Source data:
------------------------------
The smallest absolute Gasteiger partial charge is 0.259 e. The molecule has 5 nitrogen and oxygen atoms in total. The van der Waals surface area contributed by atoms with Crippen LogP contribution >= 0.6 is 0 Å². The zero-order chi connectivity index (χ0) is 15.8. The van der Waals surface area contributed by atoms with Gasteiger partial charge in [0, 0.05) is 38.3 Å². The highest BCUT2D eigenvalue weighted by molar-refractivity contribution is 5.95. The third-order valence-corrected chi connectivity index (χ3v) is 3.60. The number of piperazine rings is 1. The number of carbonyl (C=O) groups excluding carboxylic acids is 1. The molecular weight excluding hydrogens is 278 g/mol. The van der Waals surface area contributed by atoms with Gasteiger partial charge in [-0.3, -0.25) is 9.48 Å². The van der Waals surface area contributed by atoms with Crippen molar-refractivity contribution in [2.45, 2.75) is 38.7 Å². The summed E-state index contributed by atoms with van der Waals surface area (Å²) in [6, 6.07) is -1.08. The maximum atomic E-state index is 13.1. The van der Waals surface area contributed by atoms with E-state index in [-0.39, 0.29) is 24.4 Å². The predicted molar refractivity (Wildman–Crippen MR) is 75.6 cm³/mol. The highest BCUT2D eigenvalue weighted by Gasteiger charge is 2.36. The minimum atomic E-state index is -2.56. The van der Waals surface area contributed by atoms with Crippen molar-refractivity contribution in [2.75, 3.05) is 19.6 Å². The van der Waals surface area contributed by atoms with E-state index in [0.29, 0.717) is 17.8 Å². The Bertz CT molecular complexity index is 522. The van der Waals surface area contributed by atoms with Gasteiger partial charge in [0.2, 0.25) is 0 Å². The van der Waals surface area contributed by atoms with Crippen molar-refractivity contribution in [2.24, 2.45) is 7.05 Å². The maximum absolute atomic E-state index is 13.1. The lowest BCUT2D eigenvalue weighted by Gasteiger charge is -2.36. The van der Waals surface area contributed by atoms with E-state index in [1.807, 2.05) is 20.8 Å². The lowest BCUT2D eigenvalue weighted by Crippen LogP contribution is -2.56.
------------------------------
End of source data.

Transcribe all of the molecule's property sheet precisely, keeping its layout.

The smallest absolute Gasteiger partial charge is 0.259 e. The molecule has 5 nitrogen and oxygen atoms in total. The van der Waals surface area contributed by atoms with Crippen LogP contribution >= 0.6 is 0 Å². The zero-order chi connectivity index (χ0) is 15.8. The van der Waals surface area contributed by atoms with Gasteiger partial charge in [0, 0.05) is 38.3 Å². The highest BCUT2D eigenvalue weighted by molar-refractivity contribution is 5.95. The third-order valence-corrected chi connectivity index (χ3v) is 3.60. The number of piperazine rings is 1. The number of carbonyl (C=O) groups excluding carboxylic acids is 1. The molecular weight excluding hydrogens is 278 g/mol. The van der Waals surface area contributed by atoms with Gasteiger partial charge in [-0.3, -0.25) is 9.48 Å². The van der Waals surface area contributed by atoms with Crippen molar-refractivity contribution in [2.45, 2.75) is 38.7 Å². The summed E-state index contributed by atoms with van der Waals surface area (Å²) in [6, 6.07) is -1.08. The maximum atomic E-state index is 13.1. The van der Waals surface area contributed by atoms with E-state index in [-0.39, 0.29) is 24.4 Å². The predicted molar refractivity (Wildman–Crippen MR) is 75.6 cm³/mol. The highest BCUT2D eigenvalue weighted by Gasteiger charge is 2.36. The minimum atomic E-state index is -2.56. The van der Waals surface area contributed by atoms with Crippen molar-refractivity contribution in [2.75, 3.05) is 19.6 Å². The van der Waals surface area contributed by atoms with E-state index in [0.29, 0.717) is 17.8 Å². The Bertz CT molecular complexity index is 522. The van der Waals surface area contributed by atoms with Gasteiger partial charge in [0.2, 0.25) is 0 Å². The van der Waals surface area contributed by atoms with Crippen molar-refractivity contribution in [2.24, 2.45) is 7.05 Å². The maximum absolute atomic E-state index is 13.1. The lowest BCUT2D eigenvalue weighted by Gasteiger charge is -2.36. The van der Waals surface area contributed by atoms with E-state index in [1.807, 2.05) is 20.8 Å². The lowest BCUT2D eigenvalue weighted by Crippen LogP contribution is -2.56.